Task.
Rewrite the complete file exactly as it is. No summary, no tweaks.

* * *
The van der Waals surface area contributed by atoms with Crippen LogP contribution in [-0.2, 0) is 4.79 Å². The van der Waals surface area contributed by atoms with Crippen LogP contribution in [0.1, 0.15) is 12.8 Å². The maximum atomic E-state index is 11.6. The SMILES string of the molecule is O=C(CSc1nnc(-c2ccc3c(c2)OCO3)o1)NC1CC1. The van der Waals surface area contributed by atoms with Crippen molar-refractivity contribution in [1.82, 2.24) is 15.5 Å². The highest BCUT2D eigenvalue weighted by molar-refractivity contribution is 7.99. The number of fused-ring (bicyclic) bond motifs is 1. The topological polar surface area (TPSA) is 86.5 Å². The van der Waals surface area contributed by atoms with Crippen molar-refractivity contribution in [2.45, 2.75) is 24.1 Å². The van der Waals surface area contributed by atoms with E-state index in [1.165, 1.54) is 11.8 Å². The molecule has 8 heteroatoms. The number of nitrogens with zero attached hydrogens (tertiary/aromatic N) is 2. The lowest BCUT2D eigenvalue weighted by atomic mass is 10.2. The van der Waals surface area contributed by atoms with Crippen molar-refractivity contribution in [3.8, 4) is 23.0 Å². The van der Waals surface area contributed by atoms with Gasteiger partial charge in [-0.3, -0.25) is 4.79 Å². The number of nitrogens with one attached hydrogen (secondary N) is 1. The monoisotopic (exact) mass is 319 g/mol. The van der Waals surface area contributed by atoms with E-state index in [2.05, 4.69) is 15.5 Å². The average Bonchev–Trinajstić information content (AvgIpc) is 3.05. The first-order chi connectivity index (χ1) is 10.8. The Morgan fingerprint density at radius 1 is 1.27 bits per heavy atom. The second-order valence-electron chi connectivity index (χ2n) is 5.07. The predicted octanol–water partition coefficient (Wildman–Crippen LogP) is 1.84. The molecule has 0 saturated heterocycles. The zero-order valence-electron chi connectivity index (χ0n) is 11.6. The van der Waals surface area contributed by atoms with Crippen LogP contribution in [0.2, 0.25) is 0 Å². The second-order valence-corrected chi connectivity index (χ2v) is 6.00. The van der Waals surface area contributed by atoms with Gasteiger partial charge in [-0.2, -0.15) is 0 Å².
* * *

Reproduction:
The van der Waals surface area contributed by atoms with Crippen LogP contribution in [-0.2, 0) is 4.79 Å². The van der Waals surface area contributed by atoms with Crippen LogP contribution in [0.1, 0.15) is 12.8 Å². The maximum atomic E-state index is 11.6. The SMILES string of the molecule is O=C(CSc1nnc(-c2ccc3c(c2)OCO3)o1)NC1CC1. The van der Waals surface area contributed by atoms with Crippen molar-refractivity contribution in [1.82, 2.24) is 15.5 Å². The highest BCUT2D eigenvalue weighted by molar-refractivity contribution is 7.99. The number of fused-ring (bicyclic) bond motifs is 1. The topological polar surface area (TPSA) is 86.5 Å². The van der Waals surface area contributed by atoms with Crippen molar-refractivity contribution in [2.45, 2.75) is 24.1 Å². The van der Waals surface area contributed by atoms with E-state index in [1.165, 1.54) is 11.8 Å². The molecule has 8 heteroatoms. The number of nitrogens with zero attached hydrogens (tertiary/aromatic N) is 2. The lowest BCUT2D eigenvalue weighted by atomic mass is 10.2. The van der Waals surface area contributed by atoms with Crippen molar-refractivity contribution in [3.8, 4) is 23.0 Å². The van der Waals surface area contributed by atoms with Gasteiger partial charge in [-0.3, -0.25) is 4.79 Å². The number of nitrogens with one attached hydrogen (secondary N) is 1. The monoisotopic (exact) mass is 319 g/mol. The van der Waals surface area contributed by atoms with E-state index in [2.05, 4.69) is 15.5 Å². The average Bonchev–Trinajstić information content (AvgIpc) is 3.05. The first-order chi connectivity index (χ1) is 10.8. The Morgan fingerprint density at radius 1 is 1.27 bits per heavy atom. The second-order valence-electron chi connectivity index (χ2n) is 5.07. The predicted octanol–water partition coefficient (Wildman–Crippen LogP) is 1.84. The molecule has 0 saturated heterocycles. The zero-order valence-electron chi connectivity index (χ0n) is 11.6. The van der Waals surface area contributed by atoms with Crippen LogP contribution in [0.2, 0.25) is 0 Å². The second-order valence-corrected chi connectivity index (χ2v) is 6.00. The van der Waals surface area contributed by atoms with Gasteiger partial charge in [-0.2, -0.15) is 0 Å².